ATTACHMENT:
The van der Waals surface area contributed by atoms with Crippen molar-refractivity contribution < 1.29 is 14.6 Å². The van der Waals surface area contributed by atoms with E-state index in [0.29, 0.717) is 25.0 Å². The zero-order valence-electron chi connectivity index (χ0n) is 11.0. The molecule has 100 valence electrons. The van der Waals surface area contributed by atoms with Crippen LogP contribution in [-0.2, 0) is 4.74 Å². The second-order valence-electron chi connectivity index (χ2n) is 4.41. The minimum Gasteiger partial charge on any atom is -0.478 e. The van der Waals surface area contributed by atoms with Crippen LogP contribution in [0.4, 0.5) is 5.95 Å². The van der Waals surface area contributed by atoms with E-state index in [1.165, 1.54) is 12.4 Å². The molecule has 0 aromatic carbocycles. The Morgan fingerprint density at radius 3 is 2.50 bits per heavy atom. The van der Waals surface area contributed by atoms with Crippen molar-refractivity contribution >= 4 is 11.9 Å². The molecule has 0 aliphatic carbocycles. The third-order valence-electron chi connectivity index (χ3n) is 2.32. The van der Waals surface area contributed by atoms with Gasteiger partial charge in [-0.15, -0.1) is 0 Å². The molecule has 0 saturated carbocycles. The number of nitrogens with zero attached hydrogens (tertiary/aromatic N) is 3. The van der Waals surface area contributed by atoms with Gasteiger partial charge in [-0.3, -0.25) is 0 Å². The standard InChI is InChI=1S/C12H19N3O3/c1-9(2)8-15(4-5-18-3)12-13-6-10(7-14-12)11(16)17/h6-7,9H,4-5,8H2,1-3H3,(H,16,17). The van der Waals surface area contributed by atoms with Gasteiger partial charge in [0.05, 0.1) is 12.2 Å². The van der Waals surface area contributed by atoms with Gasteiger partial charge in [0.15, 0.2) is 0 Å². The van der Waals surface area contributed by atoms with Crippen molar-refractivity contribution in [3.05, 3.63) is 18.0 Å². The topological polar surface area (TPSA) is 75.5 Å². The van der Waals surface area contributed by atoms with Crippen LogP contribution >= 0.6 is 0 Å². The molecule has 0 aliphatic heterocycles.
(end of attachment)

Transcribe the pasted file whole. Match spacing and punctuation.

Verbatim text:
The van der Waals surface area contributed by atoms with Crippen molar-refractivity contribution < 1.29 is 14.6 Å². The van der Waals surface area contributed by atoms with E-state index in [0.29, 0.717) is 25.0 Å². The zero-order valence-electron chi connectivity index (χ0n) is 11.0. The molecule has 100 valence electrons. The van der Waals surface area contributed by atoms with Crippen LogP contribution in [-0.2, 0) is 4.74 Å². The second-order valence-electron chi connectivity index (χ2n) is 4.41. The minimum Gasteiger partial charge on any atom is -0.478 e. The van der Waals surface area contributed by atoms with Crippen LogP contribution in [0.4, 0.5) is 5.95 Å². The van der Waals surface area contributed by atoms with E-state index in [1.165, 1.54) is 12.4 Å². The molecule has 0 aromatic carbocycles. The Morgan fingerprint density at radius 3 is 2.50 bits per heavy atom. The van der Waals surface area contributed by atoms with Crippen molar-refractivity contribution >= 4 is 11.9 Å². The molecule has 0 aliphatic carbocycles. The third-order valence-electron chi connectivity index (χ3n) is 2.32. The van der Waals surface area contributed by atoms with Gasteiger partial charge in [-0.15, -0.1) is 0 Å². The molecule has 0 saturated carbocycles. The number of nitrogens with zero attached hydrogens (tertiary/aromatic N) is 3. The van der Waals surface area contributed by atoms with Gasteiger partial charge in [-0.3, -0.25) is 0 Å². The standard InChI is InChI=1S/C12H19N3O3/c1-9(2)8-15(4-5-18-3)12-13-6-10(7-14-12)11(16)17/h6-7,9H,4-5,8H2,1-3H3,(H,16,17). The van der Waals surface area contributed by atoms with Gasteiger partial charge in [0.05, 0.1) is 12.2 Å². The van der Waals surface area contributed by atoms with Gasteiger partial charge in [0.15, 0.2) is 0 Å². The van der Waals surface area contributed by atoms with Crippen molar-refractivity contribution in [3.05, 3.63) is 18.0 Å². The topological polar surface area (TPSA) is 75.5 Å². The van der Waals surface area contributed by atoms with Crippen LogP contribution >= 0.6 is 0 Å². The molecule has 0 aliphatic heterocycles.